Family physicians may be in an ideal position to deliver an exercise prescription to a patient, as they are often the first point of contact with the health care system. However, there have been a number of problems cited with using family physicians to implement the delivery of an exercise prescription. Among those barriers, a lack of time and a lack of knowledge have been identified as the most problematic. An interdisciplinary family health team model of care is becoming increasingly important in regards to the treatment of chronic conditions such as osteoporosis. Family health teams provide an ideal form of care where team members work together to deliver the program and enhance adherence.

A limitation of many exercise interventions is that they fail to include a behavior change component which may be an important factor to consider when attempting to facilitate adherence to an exercise program. The Health Action Process Approach is a model of behavior change that has been widely used in a variety of health contexts including but not limited to physical activity. The rationale for the selection of this model is that it incorporates key principles of other behavior change models. Furthermore, the model has been cited as being a valid and reliable tool for predicting physical activity levels in older adults.

This project outlines an exercise intervention that is multidisciplinary in nature and tailored to the individual to be employed within an interdisciplinary family health team. Additionally, a behavior change component is built into this intervention with key principles such as action planning and coping planning that are based on the HAPA model to facilitate the uptake of physical activity in this vulnerable population.

  Eligibility

Ages Eligible for Study:   65 Years and older
Genders Eligible for Study:   Both
Accepts Healthy Volunteers:   No
Criteria

Inclusion Criteria:

  • > age 65
  • Patient of the Centre for Family Medicine Family Health Team (CFFM FHT)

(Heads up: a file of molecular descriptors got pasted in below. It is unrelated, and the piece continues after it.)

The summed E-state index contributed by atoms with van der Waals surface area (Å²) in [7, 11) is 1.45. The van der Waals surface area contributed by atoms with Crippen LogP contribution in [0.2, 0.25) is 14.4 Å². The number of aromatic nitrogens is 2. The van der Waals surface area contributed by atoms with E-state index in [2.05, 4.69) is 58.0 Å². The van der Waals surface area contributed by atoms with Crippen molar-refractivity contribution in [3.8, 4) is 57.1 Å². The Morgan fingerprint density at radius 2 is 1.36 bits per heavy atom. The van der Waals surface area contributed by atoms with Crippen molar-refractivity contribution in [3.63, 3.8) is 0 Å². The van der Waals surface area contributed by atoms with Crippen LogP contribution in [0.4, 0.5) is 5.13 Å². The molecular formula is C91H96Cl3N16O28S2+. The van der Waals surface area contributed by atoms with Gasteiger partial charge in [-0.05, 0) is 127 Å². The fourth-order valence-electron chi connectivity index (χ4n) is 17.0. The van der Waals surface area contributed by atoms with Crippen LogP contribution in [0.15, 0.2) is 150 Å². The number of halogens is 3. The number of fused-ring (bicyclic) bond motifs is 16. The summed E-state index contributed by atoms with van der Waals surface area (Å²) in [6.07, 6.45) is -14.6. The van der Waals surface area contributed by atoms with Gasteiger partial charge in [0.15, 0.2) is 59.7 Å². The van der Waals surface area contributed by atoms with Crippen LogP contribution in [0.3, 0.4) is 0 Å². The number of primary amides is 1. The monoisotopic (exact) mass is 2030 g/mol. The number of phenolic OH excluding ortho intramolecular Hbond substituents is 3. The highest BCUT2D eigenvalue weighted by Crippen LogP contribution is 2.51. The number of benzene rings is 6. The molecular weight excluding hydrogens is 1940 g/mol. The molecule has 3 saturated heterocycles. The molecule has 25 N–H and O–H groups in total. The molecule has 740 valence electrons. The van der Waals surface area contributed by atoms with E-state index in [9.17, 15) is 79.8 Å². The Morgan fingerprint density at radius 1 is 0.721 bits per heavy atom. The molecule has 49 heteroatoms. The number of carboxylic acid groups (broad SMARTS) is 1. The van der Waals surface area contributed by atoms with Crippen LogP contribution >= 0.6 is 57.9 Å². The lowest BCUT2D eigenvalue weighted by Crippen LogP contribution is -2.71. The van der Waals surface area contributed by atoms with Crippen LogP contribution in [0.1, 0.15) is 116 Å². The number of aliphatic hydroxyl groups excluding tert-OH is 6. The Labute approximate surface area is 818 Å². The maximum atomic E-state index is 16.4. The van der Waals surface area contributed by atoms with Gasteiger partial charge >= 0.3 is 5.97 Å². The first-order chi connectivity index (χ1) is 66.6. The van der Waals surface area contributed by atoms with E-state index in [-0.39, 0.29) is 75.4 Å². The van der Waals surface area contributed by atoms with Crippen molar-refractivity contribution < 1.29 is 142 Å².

Have at least one of the following:

  • 2 or more falls in the past 12 months
  • age 75 +
  • high risk of fracture based on the CAROC
  • difficulty with walking or balance as determined by attending physician
  • acute fall
  • history of a fragility fracture after the age of 50

Exclusion Criteria:

  • moderate to severe cognitive impairment
  • moderate to severe neurologic impairment
  • not able to communicate in English
  • contraindications to exercise as determined by physician
  • uncontrolled hypertension
  • palliative care, current cancer, on dialysis
  • participation in a similar exercise program including resistance training at least 3 times a week
  Contacts and Locations
Please refer to this study by its ClinicalTrials.gov identifier: NCT01698463

Locations
Canada, Ontario
Centre for Family Medicine (CFFM)
Kitchener, Ontario, Canada, N2G 1C5
Sponsors and Collaborators
University of Waterloo
The Centre for Family Medicine, Ontario
Investigators
Principal Investigator: Lora M Giangregorio, PhD University of Waterloo
  More Information

Publications:
Statistics Canada. Estimates of population, by age group and sex for July 1, Canada, provinces and territories, annual (CANSIM Table 051-0001). Ottawa: Statistics Canada 2010.
Papaioannou A, Morin S, Cheung AM, Atkinson S, Brown JP, Feldman S, et al. 2010 clinical practice guidelines for the diagnosis and management of osteoporosis in Canada: summary. CMAJ 2010; 182(17):1864-1874.
Buman MP, Hekler EB, Haskell WL, Pruitt L, Conway TL, Cain KL, et al. Objective light-intensity physical activity associations with rated health in older adults. Am J Epidemiol 2010; 172(10):1155-1165.

Responsible Party: University of Waterloo
ClinicalTrials.gov Identifier: NCT01698463     History of Changes
Other Study ID Numbers: 17664
Study First Received: August 30, 2012
Last Updated: October 2, 2012
Health Authority: Canada: Health Canada

Keywords provided by University of Waterloo:
Falls, Fractures, Osteoporosis, Frailty, Older Adults.

Additional relevant MeSH terms:
Fractures, Bone
Wounds and Injuries

ClinicalTrials.gov processed this record on April 17, 2014